Insight  |  October 2, 2023

Muzinich Weekly Market Comment - October 2nd 2023

Weekly Update: Fair Value

As September came to a close, it occurred to us that history may conclude that 2023 has mostly just reinforced September’s reputation as a fairly miserable month for total return investors.  Ever optimistic, we note that the S&P 500 closed down -9.34% in 2022 and is likely to drawdown only half that much this September. Meanwhile, European high yield has a chance to break through the seasonal negative energy and eke out a small positive total return—breaking a negative run of four years in a row which was capped by last year’s heavy drawdown of -3.99%1. Other outliers for the month include oil, generating close to a +10% total return for the month. The catalyst for rising oil prices last week was US crude oil inventories, which fell -4.1% for the week; lower inventory levels have only occurred twice over the last 10-years. At the other end of the spectrum, the long ends of government bond curves aggressively steepened over the month; 30-year yields in both the US and Germany rose by 30 basis points (bps), which was 25bps more than their respective 2-year yields. The US 30-year locked in a monthly loss greater than -13%2.  

In the US, rising yields have been attributed to the central bank’s “higher for longer” stance, the no-hard-landing economic outlook, rising federal deficits, fading conviction that the inflation target can be achieved, quantitative tightening, Japanese and Chinese economic policy, and the cost of the negative carry from curve inversion positioning. However, this doesn’t answer the question on everyone’s lips: are government yields finally cheap?

Taking the US 10-year yield as our reference point, the simplest approach might be to examine the long-term average yield. Using data from 1790, the average yield is 4.5%3. A risk-reward approach would suggest that the 10-year yield must equal nominal growth—if the 10-year yield is greater than nominal growth, it might be advantageous to invest in 10-year bonds rather than in the economy, which would push the yield lower until equilibrium is reached. This relationship has worked well since the late 1960’s (see Chart of the Week). The average nominal growth over the last ten years has been 4.6%3. However, if we look forward and use the economic projections from the Federal Open Market Committee for 2024 and the long-term, the 10-year yield should be at 4.0% and heading towards 3.8% in the long-run4. Nevertheless, this approach assumes no risk premium for government stability and fiscal responsibility, something that is being questioned by investors as debt to GDP (Gross Domestic Product) approaches 100%, uncertainty surrounding the 2024 election mounts, and the US government came very close to a potential shutdown on October 1st. Unfortunately, factoring in this variability is not straightforward, but we would suggest adding an extra 50bps to yield, leaving the fair value for the US 10-year at 4.5%.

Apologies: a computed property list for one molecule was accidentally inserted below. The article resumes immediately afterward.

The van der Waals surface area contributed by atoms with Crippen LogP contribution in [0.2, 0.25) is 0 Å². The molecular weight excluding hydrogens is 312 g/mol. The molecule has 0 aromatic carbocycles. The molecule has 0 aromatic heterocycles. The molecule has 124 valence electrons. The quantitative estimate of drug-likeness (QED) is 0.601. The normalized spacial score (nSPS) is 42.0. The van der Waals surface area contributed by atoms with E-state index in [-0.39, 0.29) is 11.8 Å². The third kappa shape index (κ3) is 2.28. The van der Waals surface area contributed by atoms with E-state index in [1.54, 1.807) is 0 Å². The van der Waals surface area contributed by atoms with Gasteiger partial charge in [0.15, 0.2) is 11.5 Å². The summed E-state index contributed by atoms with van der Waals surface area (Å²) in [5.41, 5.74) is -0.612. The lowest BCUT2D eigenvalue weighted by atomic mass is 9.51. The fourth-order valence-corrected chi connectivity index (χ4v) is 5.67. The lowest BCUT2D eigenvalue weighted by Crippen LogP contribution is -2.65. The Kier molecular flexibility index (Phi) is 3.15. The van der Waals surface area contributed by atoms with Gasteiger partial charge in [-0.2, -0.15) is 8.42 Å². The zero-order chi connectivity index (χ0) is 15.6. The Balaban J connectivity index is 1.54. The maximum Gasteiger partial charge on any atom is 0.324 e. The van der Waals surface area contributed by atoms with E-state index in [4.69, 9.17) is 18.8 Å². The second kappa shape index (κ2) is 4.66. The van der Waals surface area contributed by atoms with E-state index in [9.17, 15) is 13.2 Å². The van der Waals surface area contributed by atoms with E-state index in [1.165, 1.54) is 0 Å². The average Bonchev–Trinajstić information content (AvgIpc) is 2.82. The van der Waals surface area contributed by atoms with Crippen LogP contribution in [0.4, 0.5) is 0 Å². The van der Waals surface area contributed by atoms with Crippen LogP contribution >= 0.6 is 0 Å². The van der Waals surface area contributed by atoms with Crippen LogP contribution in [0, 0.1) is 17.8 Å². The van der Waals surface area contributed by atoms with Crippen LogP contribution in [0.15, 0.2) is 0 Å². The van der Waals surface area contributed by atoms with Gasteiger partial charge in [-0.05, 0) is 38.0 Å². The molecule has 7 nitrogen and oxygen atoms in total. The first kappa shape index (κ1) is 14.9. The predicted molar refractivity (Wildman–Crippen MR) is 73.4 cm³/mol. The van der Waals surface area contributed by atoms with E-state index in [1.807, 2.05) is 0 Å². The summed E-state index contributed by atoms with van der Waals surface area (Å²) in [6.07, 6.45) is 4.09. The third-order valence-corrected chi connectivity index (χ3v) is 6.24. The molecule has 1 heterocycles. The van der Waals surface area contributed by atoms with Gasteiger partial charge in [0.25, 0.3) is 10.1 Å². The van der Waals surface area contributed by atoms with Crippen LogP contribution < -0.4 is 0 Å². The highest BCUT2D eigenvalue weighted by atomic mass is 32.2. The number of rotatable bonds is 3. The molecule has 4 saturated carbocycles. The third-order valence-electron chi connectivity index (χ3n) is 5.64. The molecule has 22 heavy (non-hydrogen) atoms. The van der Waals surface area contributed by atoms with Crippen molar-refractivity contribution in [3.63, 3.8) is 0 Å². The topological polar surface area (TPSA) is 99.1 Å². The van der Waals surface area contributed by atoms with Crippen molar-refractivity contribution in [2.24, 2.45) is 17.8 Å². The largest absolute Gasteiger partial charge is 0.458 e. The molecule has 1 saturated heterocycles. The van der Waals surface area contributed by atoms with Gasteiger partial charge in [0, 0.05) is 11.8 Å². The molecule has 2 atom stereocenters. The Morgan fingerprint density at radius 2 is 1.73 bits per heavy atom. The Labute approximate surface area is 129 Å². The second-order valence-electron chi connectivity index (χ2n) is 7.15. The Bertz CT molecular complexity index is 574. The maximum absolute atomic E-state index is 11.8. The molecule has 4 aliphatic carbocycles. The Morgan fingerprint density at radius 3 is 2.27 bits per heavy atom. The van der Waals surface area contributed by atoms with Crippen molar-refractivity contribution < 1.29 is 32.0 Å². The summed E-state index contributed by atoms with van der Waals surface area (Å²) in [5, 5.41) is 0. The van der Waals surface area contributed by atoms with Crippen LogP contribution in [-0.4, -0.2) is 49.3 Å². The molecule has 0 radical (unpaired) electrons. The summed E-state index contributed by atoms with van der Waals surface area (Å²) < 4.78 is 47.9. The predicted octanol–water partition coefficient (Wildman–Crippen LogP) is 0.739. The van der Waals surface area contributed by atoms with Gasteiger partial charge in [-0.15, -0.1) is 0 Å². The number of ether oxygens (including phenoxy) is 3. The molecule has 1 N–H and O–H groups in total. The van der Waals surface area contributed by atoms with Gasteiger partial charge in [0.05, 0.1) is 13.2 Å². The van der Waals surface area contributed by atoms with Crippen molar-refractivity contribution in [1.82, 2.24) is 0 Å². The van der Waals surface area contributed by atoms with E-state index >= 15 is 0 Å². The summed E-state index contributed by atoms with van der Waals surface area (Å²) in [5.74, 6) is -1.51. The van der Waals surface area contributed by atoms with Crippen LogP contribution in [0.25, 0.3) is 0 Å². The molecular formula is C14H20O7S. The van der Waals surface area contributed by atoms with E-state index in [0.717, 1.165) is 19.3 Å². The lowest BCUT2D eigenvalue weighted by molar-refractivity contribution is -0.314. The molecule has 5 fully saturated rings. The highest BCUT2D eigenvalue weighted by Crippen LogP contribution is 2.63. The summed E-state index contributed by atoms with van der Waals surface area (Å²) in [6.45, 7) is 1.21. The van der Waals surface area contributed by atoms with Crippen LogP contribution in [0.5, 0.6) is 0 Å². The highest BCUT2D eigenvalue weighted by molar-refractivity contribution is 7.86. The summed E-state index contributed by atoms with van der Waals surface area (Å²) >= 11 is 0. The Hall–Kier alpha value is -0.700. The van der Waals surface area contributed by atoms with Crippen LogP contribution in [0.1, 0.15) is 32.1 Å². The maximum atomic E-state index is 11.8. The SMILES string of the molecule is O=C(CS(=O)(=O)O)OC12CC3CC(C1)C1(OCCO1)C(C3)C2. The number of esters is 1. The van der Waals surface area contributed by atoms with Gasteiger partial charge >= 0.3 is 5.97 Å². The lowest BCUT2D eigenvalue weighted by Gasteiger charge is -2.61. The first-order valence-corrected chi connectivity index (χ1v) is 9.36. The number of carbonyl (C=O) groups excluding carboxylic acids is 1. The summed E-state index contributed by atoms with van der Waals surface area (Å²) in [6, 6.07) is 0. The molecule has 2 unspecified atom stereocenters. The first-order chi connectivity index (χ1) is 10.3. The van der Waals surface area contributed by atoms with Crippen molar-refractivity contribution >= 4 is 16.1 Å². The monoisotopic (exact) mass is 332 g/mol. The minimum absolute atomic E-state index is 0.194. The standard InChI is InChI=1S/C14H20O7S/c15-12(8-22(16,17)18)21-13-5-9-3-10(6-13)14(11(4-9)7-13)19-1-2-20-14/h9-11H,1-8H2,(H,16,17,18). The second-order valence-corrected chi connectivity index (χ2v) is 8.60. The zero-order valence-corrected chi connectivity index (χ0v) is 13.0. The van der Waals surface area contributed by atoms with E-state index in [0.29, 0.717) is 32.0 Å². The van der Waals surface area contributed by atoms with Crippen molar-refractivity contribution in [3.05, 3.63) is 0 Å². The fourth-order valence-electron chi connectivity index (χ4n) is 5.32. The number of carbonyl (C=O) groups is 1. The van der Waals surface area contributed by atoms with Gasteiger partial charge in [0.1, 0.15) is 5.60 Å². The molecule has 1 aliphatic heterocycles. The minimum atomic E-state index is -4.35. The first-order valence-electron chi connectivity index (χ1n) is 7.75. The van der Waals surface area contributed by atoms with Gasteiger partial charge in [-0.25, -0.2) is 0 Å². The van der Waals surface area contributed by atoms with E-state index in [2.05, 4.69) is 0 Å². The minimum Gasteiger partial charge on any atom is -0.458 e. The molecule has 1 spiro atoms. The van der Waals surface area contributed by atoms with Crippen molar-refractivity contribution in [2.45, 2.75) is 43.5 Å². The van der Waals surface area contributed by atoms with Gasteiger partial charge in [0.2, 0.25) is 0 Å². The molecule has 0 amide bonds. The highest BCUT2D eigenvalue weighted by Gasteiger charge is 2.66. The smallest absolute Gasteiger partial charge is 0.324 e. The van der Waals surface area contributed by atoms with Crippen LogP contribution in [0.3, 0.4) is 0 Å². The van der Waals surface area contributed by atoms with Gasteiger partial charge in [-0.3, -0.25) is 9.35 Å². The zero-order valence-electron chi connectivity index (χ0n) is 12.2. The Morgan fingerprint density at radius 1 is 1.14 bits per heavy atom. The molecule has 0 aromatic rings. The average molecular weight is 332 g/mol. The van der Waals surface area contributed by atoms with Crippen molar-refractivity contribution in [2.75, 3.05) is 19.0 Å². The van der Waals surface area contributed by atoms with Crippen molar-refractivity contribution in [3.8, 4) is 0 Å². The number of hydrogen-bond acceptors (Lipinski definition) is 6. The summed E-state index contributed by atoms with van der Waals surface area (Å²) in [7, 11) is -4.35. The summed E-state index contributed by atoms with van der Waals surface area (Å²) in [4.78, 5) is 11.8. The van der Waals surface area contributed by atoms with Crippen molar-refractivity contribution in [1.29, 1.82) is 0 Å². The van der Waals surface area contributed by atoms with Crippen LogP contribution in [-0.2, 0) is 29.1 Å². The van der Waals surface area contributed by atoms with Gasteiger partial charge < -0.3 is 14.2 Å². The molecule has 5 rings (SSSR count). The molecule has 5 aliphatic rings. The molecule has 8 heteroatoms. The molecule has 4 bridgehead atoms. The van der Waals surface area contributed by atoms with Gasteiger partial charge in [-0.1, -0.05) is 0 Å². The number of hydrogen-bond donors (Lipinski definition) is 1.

Chart of the Week: US 10-Year Yields

Source: Global Financial Data (GFD), Deutsche Bank, as of 26th September 2023. For illustrative purposes only.

1.The ICE BofA Euro High Yield Index (HE00) tracks the performance of EUR dominated below investment grade corporate debt publicly issued in the euro domestic or eurobond markets.

2.The ICE BofA 30 Year US Treasury Constant Maturity STRIPS Index (S030) tracks the performance of a single synthetic US Treasury STRIP purchased at the beginning of the month, held for one month, and then sold at the end of the month with the proceeds rolled into a new instrument.

3.Global Financial Data (GFD), Deutsche Bank, as of 26th September 2023

4.The Federal Open Market Committee (FOMC) Summary of Economic Projections, 20th September, 2023


Past performance is not a reliable indicator of current or future results.

Index performance is for illustrative purposes only. You cannot invest directly in the index.

The value of investments and the income from them may fall as well as rise and is not guaranteed. Investors may not get back the full amount invested.

This material is not intended to be relied upon as a forecast, research, or investment advice, and is not a recommendation, offer or solicitation to buy or sell any securities or to adopt any investment strategy. The opinions expressed by Muzinich & Co. are as of 29th September 2023 and may change without notice. All data figures are from Bloomberg as of 29th September 2023, unless otherwise stated.

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